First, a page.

feminists are implying that women are more peaceful than men or that a world
run by women would be less violent and morally superior. Critics will support
their challenges by reference to female policymakers, such as Margaret Thatcher,
Golda Meir, or Indira Gandhi, who, they claim, behaved exactly like men.3

'J. Ann Tickner, "You Just Don't Understand: Troubled Engagements Between
Feminists and IR Theorists," International Studies Quarterly 41, No. 4 (1997), pp.
61 1-632.
The symposium in International Studies Quarterly 42, No. 1 (1998), pp. 193-209 is
an exception to the lack of engagement. It also demonstrates some of the conversational
difficulties to which I refer.
Tickner, "You Just Don't Understand," p. 613.

O 1999 International Studies Association

Published by Blackwell Publishers, 350 Main Street, Malden, MA 02148, USA, and 108 Cowley Road, Oxford OX4 IJF, UK.

4 J. Ann Tickner

Most IR feminists would deny the assertion that women are morally superior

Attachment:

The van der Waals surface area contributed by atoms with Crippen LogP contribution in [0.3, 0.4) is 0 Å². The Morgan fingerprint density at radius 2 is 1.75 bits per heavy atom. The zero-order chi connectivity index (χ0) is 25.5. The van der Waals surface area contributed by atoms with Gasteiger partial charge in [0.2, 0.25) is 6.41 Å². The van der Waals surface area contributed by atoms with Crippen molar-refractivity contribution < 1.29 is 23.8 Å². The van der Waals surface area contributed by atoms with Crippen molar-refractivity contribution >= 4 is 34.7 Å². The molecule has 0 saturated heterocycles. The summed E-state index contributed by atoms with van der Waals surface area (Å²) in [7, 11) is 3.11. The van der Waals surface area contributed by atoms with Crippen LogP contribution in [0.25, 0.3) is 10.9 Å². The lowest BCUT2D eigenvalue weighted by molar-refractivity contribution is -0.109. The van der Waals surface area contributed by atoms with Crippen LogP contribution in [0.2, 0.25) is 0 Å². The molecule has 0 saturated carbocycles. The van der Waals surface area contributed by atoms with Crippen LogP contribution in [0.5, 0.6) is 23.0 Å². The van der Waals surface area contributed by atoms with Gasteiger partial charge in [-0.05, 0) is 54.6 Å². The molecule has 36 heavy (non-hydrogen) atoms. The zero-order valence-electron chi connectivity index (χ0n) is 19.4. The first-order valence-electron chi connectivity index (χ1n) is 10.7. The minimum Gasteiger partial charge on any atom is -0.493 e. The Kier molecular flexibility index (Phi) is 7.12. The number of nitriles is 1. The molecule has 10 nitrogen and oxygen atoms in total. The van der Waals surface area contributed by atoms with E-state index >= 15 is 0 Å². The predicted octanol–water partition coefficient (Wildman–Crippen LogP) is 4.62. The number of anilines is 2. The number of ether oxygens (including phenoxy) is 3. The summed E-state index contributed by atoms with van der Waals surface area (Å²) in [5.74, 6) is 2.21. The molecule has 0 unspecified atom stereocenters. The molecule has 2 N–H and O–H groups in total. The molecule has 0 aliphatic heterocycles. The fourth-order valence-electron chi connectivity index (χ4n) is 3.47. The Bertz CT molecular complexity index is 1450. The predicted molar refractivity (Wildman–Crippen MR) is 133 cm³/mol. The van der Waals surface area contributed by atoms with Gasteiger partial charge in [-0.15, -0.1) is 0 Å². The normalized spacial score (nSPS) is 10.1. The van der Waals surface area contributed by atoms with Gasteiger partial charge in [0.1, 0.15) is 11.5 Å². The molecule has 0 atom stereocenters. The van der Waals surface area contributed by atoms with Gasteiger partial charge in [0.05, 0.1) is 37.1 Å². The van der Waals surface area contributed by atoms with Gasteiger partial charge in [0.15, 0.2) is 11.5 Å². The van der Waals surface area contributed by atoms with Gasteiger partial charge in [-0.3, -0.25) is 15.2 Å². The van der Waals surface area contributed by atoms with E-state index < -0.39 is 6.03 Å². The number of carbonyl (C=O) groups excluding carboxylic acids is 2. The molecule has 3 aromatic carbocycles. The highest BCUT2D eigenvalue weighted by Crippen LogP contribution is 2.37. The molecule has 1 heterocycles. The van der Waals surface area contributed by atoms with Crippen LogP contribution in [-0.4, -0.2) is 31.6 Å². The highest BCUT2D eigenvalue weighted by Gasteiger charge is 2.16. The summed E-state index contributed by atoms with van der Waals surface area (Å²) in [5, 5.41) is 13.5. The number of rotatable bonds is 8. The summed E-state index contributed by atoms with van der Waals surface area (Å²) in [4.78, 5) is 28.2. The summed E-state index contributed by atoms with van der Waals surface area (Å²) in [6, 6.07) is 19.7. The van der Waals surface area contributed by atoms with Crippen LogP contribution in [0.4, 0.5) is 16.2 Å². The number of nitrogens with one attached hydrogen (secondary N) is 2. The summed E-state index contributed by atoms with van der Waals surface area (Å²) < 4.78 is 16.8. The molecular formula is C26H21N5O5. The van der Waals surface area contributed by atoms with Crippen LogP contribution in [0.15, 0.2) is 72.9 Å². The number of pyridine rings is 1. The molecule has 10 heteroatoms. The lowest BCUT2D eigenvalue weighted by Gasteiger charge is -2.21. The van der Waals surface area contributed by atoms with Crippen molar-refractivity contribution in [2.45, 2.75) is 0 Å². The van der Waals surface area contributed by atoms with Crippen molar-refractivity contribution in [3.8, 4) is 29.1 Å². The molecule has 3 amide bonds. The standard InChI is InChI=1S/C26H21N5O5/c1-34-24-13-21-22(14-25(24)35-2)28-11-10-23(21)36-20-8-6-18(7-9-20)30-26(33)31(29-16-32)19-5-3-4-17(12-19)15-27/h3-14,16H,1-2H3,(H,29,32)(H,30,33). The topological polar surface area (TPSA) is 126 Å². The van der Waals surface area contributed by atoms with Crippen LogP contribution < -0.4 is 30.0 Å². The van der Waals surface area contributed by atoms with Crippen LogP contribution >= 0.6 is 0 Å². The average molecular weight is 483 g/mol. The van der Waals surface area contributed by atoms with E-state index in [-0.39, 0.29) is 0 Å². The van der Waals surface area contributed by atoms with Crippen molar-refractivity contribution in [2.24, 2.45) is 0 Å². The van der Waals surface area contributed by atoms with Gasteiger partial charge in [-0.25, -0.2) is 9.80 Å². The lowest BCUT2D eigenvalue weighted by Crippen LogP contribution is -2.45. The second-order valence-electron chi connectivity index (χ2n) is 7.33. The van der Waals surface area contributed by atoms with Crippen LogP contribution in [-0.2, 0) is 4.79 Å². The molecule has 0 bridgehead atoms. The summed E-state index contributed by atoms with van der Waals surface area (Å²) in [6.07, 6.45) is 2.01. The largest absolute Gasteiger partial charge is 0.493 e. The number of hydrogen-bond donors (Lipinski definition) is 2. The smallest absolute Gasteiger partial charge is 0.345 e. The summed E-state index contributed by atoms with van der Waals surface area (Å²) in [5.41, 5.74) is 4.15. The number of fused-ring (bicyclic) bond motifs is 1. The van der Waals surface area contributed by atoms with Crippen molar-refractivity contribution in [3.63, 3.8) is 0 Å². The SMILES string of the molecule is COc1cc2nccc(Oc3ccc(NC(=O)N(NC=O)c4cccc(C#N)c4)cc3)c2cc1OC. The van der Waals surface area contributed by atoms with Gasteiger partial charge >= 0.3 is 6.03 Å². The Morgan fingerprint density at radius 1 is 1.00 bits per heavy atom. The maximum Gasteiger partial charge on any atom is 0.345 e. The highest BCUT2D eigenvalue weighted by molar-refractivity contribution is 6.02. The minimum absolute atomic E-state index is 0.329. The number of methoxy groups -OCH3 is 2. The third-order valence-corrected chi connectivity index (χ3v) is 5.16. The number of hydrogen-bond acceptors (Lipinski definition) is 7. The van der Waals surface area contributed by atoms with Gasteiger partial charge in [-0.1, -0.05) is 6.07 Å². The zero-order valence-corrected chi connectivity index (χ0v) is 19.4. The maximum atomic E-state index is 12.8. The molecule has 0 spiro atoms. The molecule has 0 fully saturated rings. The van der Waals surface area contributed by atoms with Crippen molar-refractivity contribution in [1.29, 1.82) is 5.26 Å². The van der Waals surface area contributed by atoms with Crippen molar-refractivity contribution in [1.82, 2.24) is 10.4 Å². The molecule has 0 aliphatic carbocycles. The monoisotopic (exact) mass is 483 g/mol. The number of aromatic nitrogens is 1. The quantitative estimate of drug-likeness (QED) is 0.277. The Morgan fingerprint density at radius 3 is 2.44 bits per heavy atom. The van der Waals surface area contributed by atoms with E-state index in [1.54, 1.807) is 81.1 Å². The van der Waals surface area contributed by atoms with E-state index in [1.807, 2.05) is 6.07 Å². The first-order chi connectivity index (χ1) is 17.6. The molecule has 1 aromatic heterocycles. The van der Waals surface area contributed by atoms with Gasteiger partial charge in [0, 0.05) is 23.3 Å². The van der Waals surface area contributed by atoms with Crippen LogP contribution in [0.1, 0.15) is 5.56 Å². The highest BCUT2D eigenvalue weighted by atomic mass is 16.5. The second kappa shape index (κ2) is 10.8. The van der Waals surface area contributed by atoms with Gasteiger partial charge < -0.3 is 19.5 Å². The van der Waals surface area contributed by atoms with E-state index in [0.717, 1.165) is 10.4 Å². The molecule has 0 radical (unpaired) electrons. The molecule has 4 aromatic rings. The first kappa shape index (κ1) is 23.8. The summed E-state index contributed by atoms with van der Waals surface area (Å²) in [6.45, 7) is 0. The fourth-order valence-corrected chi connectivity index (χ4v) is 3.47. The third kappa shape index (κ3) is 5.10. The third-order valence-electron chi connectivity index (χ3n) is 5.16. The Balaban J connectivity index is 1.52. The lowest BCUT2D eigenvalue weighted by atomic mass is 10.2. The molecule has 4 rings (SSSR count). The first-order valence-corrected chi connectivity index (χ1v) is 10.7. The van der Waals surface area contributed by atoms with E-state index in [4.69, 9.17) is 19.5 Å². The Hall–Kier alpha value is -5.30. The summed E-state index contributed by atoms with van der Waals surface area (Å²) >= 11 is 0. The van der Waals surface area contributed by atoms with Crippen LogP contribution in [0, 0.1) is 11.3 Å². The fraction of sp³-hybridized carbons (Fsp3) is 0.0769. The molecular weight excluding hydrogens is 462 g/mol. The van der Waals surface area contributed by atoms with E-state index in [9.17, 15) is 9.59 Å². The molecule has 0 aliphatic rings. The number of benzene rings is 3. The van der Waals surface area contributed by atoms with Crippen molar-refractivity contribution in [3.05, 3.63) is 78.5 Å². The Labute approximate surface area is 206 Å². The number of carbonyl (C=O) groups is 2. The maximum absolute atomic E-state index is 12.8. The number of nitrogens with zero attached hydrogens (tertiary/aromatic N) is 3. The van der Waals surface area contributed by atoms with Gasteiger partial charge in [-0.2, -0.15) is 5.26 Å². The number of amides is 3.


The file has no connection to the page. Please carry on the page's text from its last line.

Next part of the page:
to men. Indeed, many of them have claimed that the association of women with
peace and moral superiority has a long history of keeping women out of power,
going back to the debates about the merits of female suffrage in the early part
of the century. The association of women with peace can play into unfortunate
gender stereotypes that characterize men as active, women as passive; men
as agents, women as victims; men as rational, women as emotional. Not only
are these stereotypes damaging to women, particularly to their credibility as
actors in matters of international politics and national security, but they are also